When it comes to feeding your kids the best, the freshest, and the most local food available, you can’t get any better (or cheaper) than what you grow in your own back yard! Some kids will enjoy spending time in the garden with you, but will they eat what they grow? We have a few tips for not only diving into gardening with your kids, but also, how to get the kids to eat what they’ve grown.
This summer we have spent a lot of time in our garden. I mean A LOT. Now that our kids are getting old enough to participate, it has been such a rewarding experience. They have been invested in every phase of the garden – planting, weeding, and harvesting. They were so excited when the first tiny seedlings were popping up. And they have loved being able to pick things fresh from the garden and eat them right there. We have talked a lot about where food comes from, and how you can use that food. We have talked about why fruits and vegetables are so good for you and have been able to use them in a variety of ways. Even though growing a garden requires a lot of work – it is such a fun family experience and is so worth it!
1) Grow what they know
The other day my 3 year old wanted a snack. So I told her that she could have anything as long as it included a fruit or vegetable. So she said ‘Ok mom, I will be right back’. A few minutes later I hear knocking on my back door. I opened it and this is what I saw.
She said ‘Mom, I want to have carrots and hummus so I went and picked some from the garden’. I’m not sure who was more happy; Me because I was so proud of her, or her because she was so excited to eat the carrots. Because our kids are already familiar with carrots, and they know they like them with hummus, carrots was a natural thing to add to the garden. If we grew Brussels sprouts, and they’ve never eaten those before, it would not have been something she would have picked up from the garden and brought inside to eat. She wouldn’t know what to do with it!
2) Have a Recipe in Mind
Start with the recipe and work backwards. We went to a church activity where they served a sunflower sprout spread! We needed to sprout some sunflower seeds in order to make it, so we started growing them right away! The kids were diligent in watering, rinsing, and growing these sunflowers. What’s great about sprouts, is your harvest arrives in just a few days, and then you can make your tasty dish!
3) Create an Educational Challenge
Herbs can be grown any time of the year! We love them because they don’t take up much space, and you can put them in your window sill for easy access. In an attempt to teach my kids about how important herbs are in their diet, we decided to let the kids grow some themselves, while learning about them along the way. It wasn’t just a lesson in gardening, but we issued a challenge to the kids. They had to:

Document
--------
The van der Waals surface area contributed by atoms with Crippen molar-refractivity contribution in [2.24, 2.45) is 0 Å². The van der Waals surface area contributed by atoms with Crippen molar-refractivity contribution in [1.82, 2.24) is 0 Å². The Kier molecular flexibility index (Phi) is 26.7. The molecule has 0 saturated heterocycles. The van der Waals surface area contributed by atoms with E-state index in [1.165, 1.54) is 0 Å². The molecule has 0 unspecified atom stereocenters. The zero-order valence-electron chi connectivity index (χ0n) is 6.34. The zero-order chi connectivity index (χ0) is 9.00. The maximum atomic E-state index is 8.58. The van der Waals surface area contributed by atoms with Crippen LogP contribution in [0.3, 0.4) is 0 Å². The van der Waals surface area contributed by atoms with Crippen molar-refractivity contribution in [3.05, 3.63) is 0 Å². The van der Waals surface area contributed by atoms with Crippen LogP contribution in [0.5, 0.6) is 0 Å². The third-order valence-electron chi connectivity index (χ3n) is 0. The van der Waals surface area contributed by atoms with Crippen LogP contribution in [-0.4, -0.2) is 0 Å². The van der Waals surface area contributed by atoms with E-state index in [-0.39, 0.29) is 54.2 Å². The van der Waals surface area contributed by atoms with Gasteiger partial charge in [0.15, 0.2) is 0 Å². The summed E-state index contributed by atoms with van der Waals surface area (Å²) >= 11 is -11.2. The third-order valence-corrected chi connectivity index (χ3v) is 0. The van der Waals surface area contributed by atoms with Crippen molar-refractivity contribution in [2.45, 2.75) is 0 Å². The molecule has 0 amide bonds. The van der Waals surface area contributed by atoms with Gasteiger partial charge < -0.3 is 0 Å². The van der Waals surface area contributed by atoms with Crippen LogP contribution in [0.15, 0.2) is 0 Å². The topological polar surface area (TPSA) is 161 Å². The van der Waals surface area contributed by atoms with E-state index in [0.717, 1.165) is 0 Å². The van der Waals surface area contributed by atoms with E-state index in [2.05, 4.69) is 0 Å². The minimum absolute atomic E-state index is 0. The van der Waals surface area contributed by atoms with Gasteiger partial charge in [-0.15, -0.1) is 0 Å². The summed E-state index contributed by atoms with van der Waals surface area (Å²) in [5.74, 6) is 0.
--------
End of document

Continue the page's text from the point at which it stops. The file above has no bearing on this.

- Choose the herb
- Plant it
- Water it
- Teach us how to use it
- Make a meal with it!
My kids chose basil, oregano, and cilantro. Each have healthful properties they had to learn about, and then we worked together to find a dish they could make that included their own herbs.
Maybe you need to start with the fruit! It’s easy to get the kids on board with big, beautiful berries, or taking them to a ‘you-pick’ apple orchard. They may just want to eat the fruit fresh, but you can also:
- Juice the fruit and drink it!
- Add your fruit to smoothies
- Dry the fruit in a dehydrator
- Make a fruit salad
- Make your fruit into popsicles or ice cream!
5) Include your harvest in your meals daily
And finally, as your kids begin to see what they’ve grown in your meals daily, it becomes a natural part of their world. We have some romaine lettuce in our garden right now. The kids know we have salad most nights of the week for dinner, so it’s natural for them to expect our romaine from our garden will come back to the table each and every night until it stops growing. When you consistently serve your produce, rather than plant it and forget about it, over time, there will be less complaints, and more familiarity. This doesn’t happen overnight of course. It takes time for your garden produce to be a natural part of your environment. So don’t give up!
This comment from gardening.org sums up beautifully the importance of kids being a part of the gardening (as well as the eating) process!
Gardening helps children to understand and explore the natural world, as well as learn first-hand the benefits of growing, harvesting, and eating healthy foods. It’s called the ‘people-plant connection’, and every child deserves an opportunity to have access to this relationship.
No activity better links young people to food and nature than gardening. The garden experience bonds youngsters to the cycles of life and teaches them to understand where their food comes from. Is there any greater satisfaction – or “greener” activity – a child can experience than smelling a flower from his or her own garden, plucking a carrot from the ground, or digging new potatoes from warm soil?
Amy and Natalie blog at Super Healthy Kids in order to help parents find more ways to include fruits and veggies in their families meals! Check out their recipes, meal plans, products and more to start your family on the path to healthier eating!
Image by Sandrine Hudgens at creoleartphotography.com